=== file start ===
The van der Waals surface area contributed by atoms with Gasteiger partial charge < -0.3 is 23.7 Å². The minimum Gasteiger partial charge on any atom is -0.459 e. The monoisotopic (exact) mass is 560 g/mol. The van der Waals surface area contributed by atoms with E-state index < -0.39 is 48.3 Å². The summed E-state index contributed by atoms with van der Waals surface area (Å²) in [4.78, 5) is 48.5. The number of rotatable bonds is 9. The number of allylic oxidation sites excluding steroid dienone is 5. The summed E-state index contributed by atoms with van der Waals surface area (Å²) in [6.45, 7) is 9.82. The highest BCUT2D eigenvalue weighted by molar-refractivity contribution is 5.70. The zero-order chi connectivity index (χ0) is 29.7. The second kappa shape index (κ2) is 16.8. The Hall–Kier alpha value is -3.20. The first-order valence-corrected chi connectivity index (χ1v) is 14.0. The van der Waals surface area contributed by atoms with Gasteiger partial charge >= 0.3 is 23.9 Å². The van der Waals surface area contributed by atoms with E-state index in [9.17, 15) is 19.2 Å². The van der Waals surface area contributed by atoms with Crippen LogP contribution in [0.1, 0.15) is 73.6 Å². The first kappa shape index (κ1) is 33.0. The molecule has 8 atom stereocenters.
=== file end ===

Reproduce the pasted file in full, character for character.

The van der Waals surface area contributed by atoms with Gasteiger partial charge < -0.3 is 23.7 Å². The minimum Gasteiger partial charge on any atom is -0.459 e. The monoisotopic (exact) mass is 560 g/mol. The van der Waals surface area contributed by atoms with E-state index < -0.39 is 48.3 Å². The summed E-state index contributed by atoms with van der Waals surface area (Å²) in [4.78, 5) is 48.5. The number of rotatable bonds is 9. The number of allylic oxidation sites excluding steroid dienone is 5. The summed E-state index contributed by atoms with van der Waals surface area (Å²) in [6.45, 7) is 9.82. The highest BCUT2D eigenvalue weighted by molar-refractivity contribution is 5.70. The zero-order chi connectivity index (χ0) is 29.7. The second kappa shape index (κ2) is 16.8. The Hall–Kier alpha value is -3.20. The first-order valence-corrected chi connectivity index (χ1v) is 14.0. The van der Waals surface area contributed by atoms with Gasteiger partial charge >= 0.3 is 23.9 Å². The van der Waals surface area contributed by atoms with E-state index in [9.17, 15) is 19.2 Å². The van der Waals surface area contributed by atoms with Crippen LogP contribution in [0.1, 0.15) is 73.6 Å². The first kappa shape index (κ1) is 33.0. The molecule has 8 atom stereocenters.